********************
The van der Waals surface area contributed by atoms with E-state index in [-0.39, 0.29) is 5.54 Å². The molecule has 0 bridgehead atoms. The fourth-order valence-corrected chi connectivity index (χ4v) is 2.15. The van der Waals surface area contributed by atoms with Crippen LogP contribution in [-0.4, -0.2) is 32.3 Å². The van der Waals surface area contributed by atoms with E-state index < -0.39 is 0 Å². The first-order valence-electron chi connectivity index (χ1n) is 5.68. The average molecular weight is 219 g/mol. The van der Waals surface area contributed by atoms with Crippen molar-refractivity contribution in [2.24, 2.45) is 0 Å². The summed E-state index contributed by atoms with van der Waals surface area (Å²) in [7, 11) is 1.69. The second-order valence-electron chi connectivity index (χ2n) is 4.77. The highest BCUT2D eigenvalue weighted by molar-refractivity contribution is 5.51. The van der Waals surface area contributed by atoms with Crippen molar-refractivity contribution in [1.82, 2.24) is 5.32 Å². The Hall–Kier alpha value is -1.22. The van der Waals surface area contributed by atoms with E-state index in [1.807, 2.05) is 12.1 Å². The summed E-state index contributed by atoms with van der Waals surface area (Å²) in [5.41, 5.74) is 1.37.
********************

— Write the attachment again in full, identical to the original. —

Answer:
The van der Waals surface area contributed by atoms with E-state index in [-0.39, 0.29) is 5.54 Å². The molecule has 0 bridgehead atoms. The fourth-order valence-corrected chi connectivity index (χ4v) is 2.15. The van der Waals surface area contributed by atoms with Crippen LogP contribution in [-0.4, -0.2) is 32.3 Å². The van der Waals surface area contributed by atoms with E-state index < -0.39 is 0 Å². The first-order valence-electron chi connectivity index (χ1n) is 5.68. The average molecular weight is 219 g/mol. The van der Waals surface area contributed by atoms with Crippen molar-refractivity contribution in [2.24, 2.45) is 0 Å². The summed E-state index contributed by atoms with van der Waals surface area (Å²) in [7, 11) is 1.69. The second-order valence-electron chi connectivity index (χ2n) is 4.77. The highest BCUT2D eigenvalue weighted by molar-refractivity contribution is 5.51. The van der Waals surface area contributed by atoms with Crippen molar-refractivity contribution in [1.82, 2.24) is 5.32 Å². The Hall–Kier alpha value is -1.22. The van der Waals surface area contributed by atoms with E-state index in [1.807, 2.05) is 12.1 Å². The summed E-state index contributed by atoms with van der Waals surface area (Å²) in [5.41, 5.74) is 1.37.